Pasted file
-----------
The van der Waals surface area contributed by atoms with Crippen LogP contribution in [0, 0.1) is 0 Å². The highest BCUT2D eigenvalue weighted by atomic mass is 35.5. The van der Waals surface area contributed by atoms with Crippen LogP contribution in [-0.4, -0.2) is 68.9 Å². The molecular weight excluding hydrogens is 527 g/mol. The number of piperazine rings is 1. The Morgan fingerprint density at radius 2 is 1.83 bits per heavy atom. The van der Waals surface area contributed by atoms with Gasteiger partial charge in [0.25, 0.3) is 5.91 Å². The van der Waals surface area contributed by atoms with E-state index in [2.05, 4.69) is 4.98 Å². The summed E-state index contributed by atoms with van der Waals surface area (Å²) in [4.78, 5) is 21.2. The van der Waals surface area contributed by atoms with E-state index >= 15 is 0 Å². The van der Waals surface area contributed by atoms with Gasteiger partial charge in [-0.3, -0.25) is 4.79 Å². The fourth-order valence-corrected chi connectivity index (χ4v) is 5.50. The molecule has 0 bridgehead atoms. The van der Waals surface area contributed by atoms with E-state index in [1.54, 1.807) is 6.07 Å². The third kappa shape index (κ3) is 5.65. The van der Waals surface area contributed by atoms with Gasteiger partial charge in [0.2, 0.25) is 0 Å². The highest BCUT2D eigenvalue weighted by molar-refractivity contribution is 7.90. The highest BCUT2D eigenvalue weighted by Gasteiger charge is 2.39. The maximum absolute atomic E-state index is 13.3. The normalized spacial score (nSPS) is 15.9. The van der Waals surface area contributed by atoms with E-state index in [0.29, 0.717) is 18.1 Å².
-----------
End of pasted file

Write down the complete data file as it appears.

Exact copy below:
The van der Waals surface area contributed by atoms with Crippen LogP contribution in [0, 0.1) is 0 Å². The highest BCUT2D eigenvalue weighted by atomic mass is 35.5. The van der Waals surface area contributed by atoms with Crippen LogP contribution in [-0.4, -0.2) is 68.9 Å². The molecular weight excluding hydrogens is 527 g/mol. The number of piperazine rings is 1. The Morgan fingerprint density at radius 2 is 1.83 bits per heavy atom. The van der Waals surface area contributed by atoms with Gasteiger partial charge in [0.25, 0.3) is 5.91 Å². The van der Waals surface area contributed by atoms with E-state index in [2.05, 4.69) is 4.98 Å². The summed E-state index contributed by atoms with van der Waals surface area (Å²) in [4.78, 5) is 21.2. The van der Waals surface area contributed by atoms with E-state index >= 15 is 0 Å². The van der Waals surface area contributed by atoms with Gasteiger partial charge in [-0.3, -0.25) is 4.79 Å². The fourth-order valence-corrected chi connectivity index (χ4v) is 5.50. The molecule has 0 bridgehead atoms. The van der Waals surface area contributed by atoms with E-state index in [1.54, 1.807) is 6.07 Å². The third kappa shape index (κ3) is 5.65. The van der Waals surface area contributed by atoms with Gasteiger partial charge in [0.2, 0.25) is 0 Å². The highest BCUT2D eigenvalue weighted by molar-refractivity contribution is 7.90. The highest BCUT2D eigenvalue weighted by Gasteiger charge is 2.39. The maximum absolute atomic E-state index is 13.3. The normalized spacial score (nSPS) is 15.9. The van der Waals surface area contributed by atoms with E-state index in [0.29, 0.717) is 18.1 Å².